The cancelation of the SfAA annual meetings due to COVID-19 and Coronavirus concerns left the Risk and Disaster Topical Interest Group (R&D TIG) in a rather unusual space. While we fully understood and supported the SfAA’s decision to cancel the meetings, the nature of our research and interests left us with a keen desire to have some conversation regardless. We wanted to talk about the work we had produced for the meetings, larger issues of risk and disasters, as well as to initiate conversations about COVID-19 and the Coronavirus. We reached out to our membership via our listserv and social media.
We are taking a multipronged approach to life during COVID-19. First, we created a digital conference on March 20th. We are having biweekly meetings with researchers, practitioners, and others from the risk and disaster and anthropology communities, which anyone is welcome to join. We are producing a COVID-19 research agenda from the perspective of the anthropology of disasters, a statement on global research ethics and methodology in the time of COVID-19, and an op-ed discussing the main insights from disaster social science disaster social science that provide perspective in the time of COVID-19.
On March 20 we spent nearly three hours on Zoom with several dozen R&D TIG members in three sessions: (1) presentations from the SfAA program; (2) a Late Breaking session; and (3) a larger conversation about COVID-19 issues. In the first session, we heard from Christopher Tharp on “Rethinking Postcolonial Sovereignty through Mouffean ‘Artivism’ in Puerto Rico and the Puerto Rican Diaspora” and Irena L. C. Connon on “Disabling Categorisations and Rethinking Vulnerability in Hazard Mitigation and Response.” Jennifer Trivedi presented “’Get a Game Plan’: The Role of Football in Disasters,” incorporating research from her initial SfAA paper and ongoing COVID-19 research. In the second session, Ilan Kelman presented on the question “Is COVID-19 a Natural Disaster?,” Charis Ford Morrison Boke on “Plants and Solidarity: Herbalist Mutual Aid Practices in a Time of COVID-19,” and Eric Kennedy on a “Rapid Summary of the Canadian Context in Terms of Social Dimensions of COVID-19.”
After the presentations, we opened up the conversation to everyone to discuss the ongoing situation with COVID-19 and responses to it. As an applied anthropology organization, we were able to have input from people in academia, practice, and both, giving us a unique perspective on the situation as a whole. Being able to share findings, ideas, and questions with one another via Zoom was not as ideal as being able to meet in person, but it also made the conversation accessible to people who would not have been able to go to the SfAA meetings. The diverse array of perspectives from researchers raised different ideas about risk, disaster, and health, different anthropological approaches, and different potential problems and solutions.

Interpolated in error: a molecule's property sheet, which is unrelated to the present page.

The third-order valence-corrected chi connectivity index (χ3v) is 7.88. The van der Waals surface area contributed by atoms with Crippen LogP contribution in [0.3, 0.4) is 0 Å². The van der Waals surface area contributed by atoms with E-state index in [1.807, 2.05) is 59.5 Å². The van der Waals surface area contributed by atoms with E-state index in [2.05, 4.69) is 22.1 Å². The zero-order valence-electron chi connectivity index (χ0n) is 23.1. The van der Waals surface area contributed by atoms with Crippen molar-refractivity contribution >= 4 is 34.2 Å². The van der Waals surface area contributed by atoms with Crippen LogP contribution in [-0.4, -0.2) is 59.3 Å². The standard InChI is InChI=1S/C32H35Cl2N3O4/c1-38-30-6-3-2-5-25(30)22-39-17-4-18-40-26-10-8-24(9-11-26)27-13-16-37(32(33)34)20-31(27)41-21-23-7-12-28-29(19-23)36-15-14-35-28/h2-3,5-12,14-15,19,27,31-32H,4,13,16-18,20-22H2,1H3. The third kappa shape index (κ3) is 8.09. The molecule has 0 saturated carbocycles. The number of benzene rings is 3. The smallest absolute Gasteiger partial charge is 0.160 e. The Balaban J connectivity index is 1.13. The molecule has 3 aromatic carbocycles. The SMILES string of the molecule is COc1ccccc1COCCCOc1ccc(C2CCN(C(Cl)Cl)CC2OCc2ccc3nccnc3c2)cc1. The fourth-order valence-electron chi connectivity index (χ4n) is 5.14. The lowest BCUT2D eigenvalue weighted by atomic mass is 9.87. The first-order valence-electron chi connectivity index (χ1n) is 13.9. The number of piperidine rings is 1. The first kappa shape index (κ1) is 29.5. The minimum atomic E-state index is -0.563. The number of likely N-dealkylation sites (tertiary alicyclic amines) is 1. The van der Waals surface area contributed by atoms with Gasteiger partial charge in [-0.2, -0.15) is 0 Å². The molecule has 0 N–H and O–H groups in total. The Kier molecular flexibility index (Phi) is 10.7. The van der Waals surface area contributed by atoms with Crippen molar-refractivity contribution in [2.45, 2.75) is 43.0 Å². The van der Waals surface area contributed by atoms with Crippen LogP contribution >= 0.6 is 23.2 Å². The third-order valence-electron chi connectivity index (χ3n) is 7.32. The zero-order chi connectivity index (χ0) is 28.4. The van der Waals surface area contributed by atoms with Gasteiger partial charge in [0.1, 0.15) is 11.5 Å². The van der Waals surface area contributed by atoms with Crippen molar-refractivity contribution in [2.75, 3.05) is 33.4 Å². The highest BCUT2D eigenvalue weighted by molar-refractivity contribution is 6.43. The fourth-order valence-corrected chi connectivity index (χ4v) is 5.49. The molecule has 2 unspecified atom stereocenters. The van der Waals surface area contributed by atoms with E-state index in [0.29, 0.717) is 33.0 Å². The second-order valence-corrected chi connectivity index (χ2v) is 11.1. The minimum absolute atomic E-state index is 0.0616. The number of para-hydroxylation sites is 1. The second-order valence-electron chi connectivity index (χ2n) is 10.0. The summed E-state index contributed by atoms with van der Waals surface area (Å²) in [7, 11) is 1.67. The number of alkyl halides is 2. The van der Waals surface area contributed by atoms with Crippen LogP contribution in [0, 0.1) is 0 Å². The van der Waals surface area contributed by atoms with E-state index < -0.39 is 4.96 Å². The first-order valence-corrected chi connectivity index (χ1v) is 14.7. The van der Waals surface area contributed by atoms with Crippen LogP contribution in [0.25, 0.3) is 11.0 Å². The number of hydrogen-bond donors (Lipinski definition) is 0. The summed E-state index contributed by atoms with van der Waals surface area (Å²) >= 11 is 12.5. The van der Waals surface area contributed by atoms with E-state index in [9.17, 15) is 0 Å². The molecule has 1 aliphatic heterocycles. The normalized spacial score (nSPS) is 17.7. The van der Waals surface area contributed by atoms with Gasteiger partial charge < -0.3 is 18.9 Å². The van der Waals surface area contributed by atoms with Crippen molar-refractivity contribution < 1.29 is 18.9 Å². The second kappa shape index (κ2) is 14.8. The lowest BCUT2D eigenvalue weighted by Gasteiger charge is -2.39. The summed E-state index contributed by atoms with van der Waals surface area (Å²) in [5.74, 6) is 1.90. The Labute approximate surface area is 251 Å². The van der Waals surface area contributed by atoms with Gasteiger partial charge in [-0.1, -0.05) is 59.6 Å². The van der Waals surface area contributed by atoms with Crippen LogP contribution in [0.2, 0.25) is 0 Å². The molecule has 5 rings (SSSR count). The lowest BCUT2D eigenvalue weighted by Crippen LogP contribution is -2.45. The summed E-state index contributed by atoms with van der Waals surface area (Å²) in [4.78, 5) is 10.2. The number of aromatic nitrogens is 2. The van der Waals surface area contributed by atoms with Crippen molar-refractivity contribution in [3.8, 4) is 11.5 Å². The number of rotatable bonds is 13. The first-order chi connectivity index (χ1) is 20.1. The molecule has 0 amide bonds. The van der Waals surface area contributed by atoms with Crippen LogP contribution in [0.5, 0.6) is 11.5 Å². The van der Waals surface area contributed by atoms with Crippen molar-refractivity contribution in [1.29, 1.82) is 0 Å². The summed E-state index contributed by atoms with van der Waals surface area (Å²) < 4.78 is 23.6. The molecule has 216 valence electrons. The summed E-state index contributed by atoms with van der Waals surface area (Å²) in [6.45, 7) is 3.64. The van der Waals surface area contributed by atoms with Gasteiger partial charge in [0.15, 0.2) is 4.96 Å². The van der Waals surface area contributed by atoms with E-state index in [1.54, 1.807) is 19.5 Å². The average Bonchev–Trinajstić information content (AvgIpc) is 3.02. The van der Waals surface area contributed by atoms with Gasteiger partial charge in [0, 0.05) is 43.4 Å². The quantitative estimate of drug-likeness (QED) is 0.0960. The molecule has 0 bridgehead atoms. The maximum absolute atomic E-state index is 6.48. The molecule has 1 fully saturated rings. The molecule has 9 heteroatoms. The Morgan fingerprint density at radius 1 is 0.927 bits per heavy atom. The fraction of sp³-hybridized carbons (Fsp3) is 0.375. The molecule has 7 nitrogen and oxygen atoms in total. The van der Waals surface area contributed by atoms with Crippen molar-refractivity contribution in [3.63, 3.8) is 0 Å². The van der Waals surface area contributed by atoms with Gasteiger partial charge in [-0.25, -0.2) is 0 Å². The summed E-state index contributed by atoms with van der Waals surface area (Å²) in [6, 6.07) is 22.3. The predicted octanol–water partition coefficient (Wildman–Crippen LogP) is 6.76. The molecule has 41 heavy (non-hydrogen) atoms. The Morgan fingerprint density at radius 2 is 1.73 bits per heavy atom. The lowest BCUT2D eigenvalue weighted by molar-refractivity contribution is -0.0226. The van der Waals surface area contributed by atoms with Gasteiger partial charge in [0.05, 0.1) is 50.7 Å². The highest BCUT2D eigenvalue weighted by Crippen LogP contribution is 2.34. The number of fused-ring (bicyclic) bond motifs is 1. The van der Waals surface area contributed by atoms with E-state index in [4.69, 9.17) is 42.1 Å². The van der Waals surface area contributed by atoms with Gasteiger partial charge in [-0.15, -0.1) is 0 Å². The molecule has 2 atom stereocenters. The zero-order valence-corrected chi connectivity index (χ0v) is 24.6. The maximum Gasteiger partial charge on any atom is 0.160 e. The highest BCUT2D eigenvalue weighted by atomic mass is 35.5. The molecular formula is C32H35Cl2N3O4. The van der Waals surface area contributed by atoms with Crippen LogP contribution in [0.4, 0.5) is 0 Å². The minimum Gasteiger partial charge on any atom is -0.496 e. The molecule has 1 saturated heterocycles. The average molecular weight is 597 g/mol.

The initial Zoom call was successful enough that we are planning on continuing the calls moving forward in the spring. We had a meeting on April 3, have a call set for Friday, April 17 at 12:00 p.m. Eastern time, and hope to have a call every two weeks on Fridays. All are welcome to join us – see our listserv at bit.ly/JoinRDTIG, our Twitter account at @RiskDisasterTIG, or our Facebook group “Risk and Disasters TIG @ Society for Applied Anthropology” for more information and updates.
In addition to the digital conference, we have been sharing information and sources on anthropological research on risk, disaster, and COVID-19 specifically via our listserv and social media platforms. We are working to update the list moving forward and are open to adding additional materials people may have to recommend. The list can be accessed at bit.ly/DisasterAnthroMaterials. We have been discussing a variety of COVID-19 related issues – in research, teaching, and practice – in those spaces as well and encourage interested researchers to join in.
With the immense impact of COVID-19 on cultures around the world, the variety of responses to the pandemic, and questions of lived experiences and perceptions, intertwined with the illness and responses to it, engaging in conversations about these issues in anthropology is critical to our wider understanding of the ever-changing situation and to informed responses to the situation, including in arenas like academia, policy making, health care, and risk and disaster response. Knowing the importance of the concepts and realities of things like culture, power, health, age, ability, gender, race, ethnicity, and a myriad of other key issues is a deeply rooted and valued commodity both in anthropology and in risk and disaster studies, making conversations at the intersection of those fields all the more crucial to our fully understanding and addressing this new and changing situation.
In the midst of all of this, work to continue the forward progress of the TIG continues. Thomas Hanson and Mei Johnson have done excellent work as co-chairs over the last year and are working on a plan to move forward where Mei Johnson will continue as co-chair and Noémie Gonzalez Bautista will join her as our newest co-chair. Jennifer Trivedi will continue as Social Media Manager and Thomas Hanson will be continuing to help guide and shape the TIG and it’s COVID-19 discussion spaces.